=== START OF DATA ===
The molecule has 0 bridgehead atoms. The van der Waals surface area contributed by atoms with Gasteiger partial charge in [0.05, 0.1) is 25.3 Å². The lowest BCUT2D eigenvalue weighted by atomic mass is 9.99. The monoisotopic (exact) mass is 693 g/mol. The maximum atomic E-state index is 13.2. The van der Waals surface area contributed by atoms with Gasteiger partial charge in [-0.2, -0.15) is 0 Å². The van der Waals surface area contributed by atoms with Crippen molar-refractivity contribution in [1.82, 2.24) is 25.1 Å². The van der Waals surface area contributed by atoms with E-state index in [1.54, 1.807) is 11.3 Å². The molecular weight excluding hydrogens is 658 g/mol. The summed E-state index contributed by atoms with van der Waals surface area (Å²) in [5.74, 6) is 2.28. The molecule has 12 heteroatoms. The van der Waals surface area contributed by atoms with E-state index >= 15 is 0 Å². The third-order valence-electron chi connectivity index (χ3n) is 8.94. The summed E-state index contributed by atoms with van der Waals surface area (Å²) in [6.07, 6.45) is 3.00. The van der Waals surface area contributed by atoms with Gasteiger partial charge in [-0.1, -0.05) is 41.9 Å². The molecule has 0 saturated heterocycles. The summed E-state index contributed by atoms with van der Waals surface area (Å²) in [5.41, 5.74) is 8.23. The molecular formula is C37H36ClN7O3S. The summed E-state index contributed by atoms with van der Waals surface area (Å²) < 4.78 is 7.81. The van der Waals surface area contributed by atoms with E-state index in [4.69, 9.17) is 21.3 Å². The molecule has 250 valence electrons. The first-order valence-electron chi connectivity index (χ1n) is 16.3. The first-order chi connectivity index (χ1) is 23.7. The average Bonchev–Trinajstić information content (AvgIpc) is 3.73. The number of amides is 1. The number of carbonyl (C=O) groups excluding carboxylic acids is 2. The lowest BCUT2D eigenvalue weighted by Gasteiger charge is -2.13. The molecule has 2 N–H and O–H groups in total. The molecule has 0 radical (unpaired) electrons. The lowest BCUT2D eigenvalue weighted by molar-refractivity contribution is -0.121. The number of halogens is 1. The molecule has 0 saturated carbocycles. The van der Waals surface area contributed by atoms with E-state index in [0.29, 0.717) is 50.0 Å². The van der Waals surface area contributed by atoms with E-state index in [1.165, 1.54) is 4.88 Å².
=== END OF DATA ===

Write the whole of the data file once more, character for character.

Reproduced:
The molecule has 0 bridgehead atoms. The van der Waals surface area contributed by atoms with Gasteiger partial charge in [0.05, 0.1) is 25.3 Å². The lowest BCUT2D eigenvalue weighted by atomic mass is 9.99. The monoisotopic (exact) mass is 693 g/mol. The maximum atomic E-state index is 13.2. The van der Waals surface area contributed by atoms with Gasteiger partial charge in [-0.2, -0.15) is 0 Å². The van der Waals surface area contributed by atoms with Crippen molar-refractivity contribution in [1.82, 2.24) is 25.1 Å². The van der Waals surface area contributed by atoms with E-state index in [1.54, 1.807) is 11.3 Å². The molecular weight excluding hydrogens is 658 g/mol. The summed E-state index contributed by atoms with van der Waals surface area (Å²) in [5.74, 6) is 2.28. The molecule has 12 heteroatoms. The van der Waals surface area contributed by atoms with E-state index >= 15 is 0 Å². The third-order valence-electron chi connectivity index (χ3n) is 8.94. The summed E-state index contributed by atoms with van der Waals surface area (Å²) in [6.07, 6.45) is 3.00. The van der Waals surface area contributed by atoms with Gasteiger partial charge in [-0.1, -0.05) is 41.9 Å². The molecule has 0 saturated heterocycles. The summed E-state index contributed by atoms with van der Waals surface area (Å²) in [5.41, 5.74) is 8.23. The molecular formula is C37H36ClN7O3S. The summed E-state index contributed by atoms with van der Waals surface area (Å²) < 4.78 is 7.81. The van der Waals surface area contributed by atoms with E-state index in [4.69, 9.17) is 21.3 Å². The molecule has 250 valence electrons. The first-order valence-electron chi connectivity index (χ1n) is 16.3. The first-order chi connectivity index (χ1) is 23.7. The average Bonchev–Trinajstić information content (AvgIpc) is 3.73. The number of amides is 1. The number of carbonyl (C=O) groups excluding carboxylic acids is 2. The lowest BCUT2D eigenvalue weighted by Gasteiger charge is -2.13. The molecule has 2 N–H and O–H groups in total. The molecule has 0 radical (unpaired) electrons. The lowest BCUT2D eigenvalue weighted by molar-refractivity contribution is -0.121. The number of halogens is 1. The molecule has 0 saturated carbocycles. The van der Waals surface area contributed by atoms with E-state index in [0.29, 0.717) is 50.0 Å². The van der Waals surface area contributed by atoms with E-state index in [1.165, 1.54) is 4.88 Å².